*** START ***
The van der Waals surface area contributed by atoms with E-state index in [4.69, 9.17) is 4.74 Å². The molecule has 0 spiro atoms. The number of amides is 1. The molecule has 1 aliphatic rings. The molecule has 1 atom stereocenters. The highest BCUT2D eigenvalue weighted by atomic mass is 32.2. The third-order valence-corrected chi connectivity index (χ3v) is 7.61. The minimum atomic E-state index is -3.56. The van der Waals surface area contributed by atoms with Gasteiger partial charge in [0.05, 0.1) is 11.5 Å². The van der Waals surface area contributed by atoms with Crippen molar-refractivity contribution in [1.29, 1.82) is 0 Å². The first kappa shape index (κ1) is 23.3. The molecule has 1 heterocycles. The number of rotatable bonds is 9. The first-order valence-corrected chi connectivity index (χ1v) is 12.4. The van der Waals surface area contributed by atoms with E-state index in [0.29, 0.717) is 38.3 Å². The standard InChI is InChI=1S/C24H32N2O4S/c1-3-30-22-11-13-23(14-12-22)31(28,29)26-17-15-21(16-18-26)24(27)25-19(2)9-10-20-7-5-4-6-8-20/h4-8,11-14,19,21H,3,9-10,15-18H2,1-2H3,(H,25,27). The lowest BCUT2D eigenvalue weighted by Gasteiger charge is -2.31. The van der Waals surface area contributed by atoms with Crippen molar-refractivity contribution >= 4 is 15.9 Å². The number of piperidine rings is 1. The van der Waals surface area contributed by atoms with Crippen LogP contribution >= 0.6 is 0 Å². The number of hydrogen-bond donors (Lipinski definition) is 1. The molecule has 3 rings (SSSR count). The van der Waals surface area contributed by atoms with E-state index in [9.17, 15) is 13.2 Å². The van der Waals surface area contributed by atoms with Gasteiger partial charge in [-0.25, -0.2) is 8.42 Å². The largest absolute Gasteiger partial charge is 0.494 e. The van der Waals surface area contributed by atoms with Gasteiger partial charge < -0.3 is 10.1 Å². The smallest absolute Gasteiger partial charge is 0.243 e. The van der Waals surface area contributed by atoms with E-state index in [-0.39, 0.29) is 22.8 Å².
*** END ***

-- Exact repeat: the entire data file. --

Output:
The van der Waals surface area contributed by atoms with E-state index in [4.69, 9.17) is 4.74 Å². The molecule has 0 spiro atoms. The number of amides is 1. The molecule has 1 aliphatic rings. The molecule has 1 atom stereocenters. The highest BCUT2D eigenvalue weighted by atomic mass is 32.2. The third-order valence-corrected chi connectivity index (χ3v) is 7.61. The minimum atomic E-state index is -3.56. The van der Waals surface area contributed by atoms with Gasteiger partial charge in [0.05, 0.1) is 11.5 Å². The van der Waals surface area contributed by atoms with Crippen molar-refractivity contribution in [1.29, 1.82) is 0 Å². The first kappa shape index (κ1) is 23.3. The molecule has 1 heterocycles. The number of rotatable bonds is 9. The first-order valence-corrected chi connectivity index (χ1v) is 12.4. The van der Waals surface area contributed by atoms with E-state index in [0.29, 0.717) is 38.3 Å². The standard InChI is InChI=1S/C24H32N2O4S/c1-3-30-22-11-13-23(14-12-22)31(28,29)26-17-15-21(16-18-26)24(27)25-19(2)9-10-20-7-5-4-6-8-20/h4-8,11-14,19,21H,3,9-10,15-18H2,1-2H3,(H,25,27). The lowest BCUT2D eigenvalue weighted by Gasteiger charge is -2.31. The van der Waals surface area contributed by atoms with Crippen molar-refractivity contribution >= 4 is 15.9 Å². The number of piperidine rings is 1. The van der Waals surface area contributed by atoms with Crippen LogP contribution >= 0.6 is 0 Å². The number of hydrogen-bond donors (Lipinski definition) is 1. The molecule has 3 rings (SSSR count). The van der Waals surface area contributed by atoms with E-state index in [9.17, 15) is 13.2 Å². The van der Waals surface area contributed by atoms with Gasteiger partial charge in [-0.25, -0.2) is 8.42 Å². The largest absolute Gasteiger partial charge is 0.494 e. The van der Waals surface area contributed by atoms with Gasteiger partial charge < -0.3 is 10.1 Å². The smallest absolute Gasteiger partial charge is 0.243 e. The van der Waals surface area contributed by atoms with E-state index in [-0.39, 0.29) is 22.8 Å².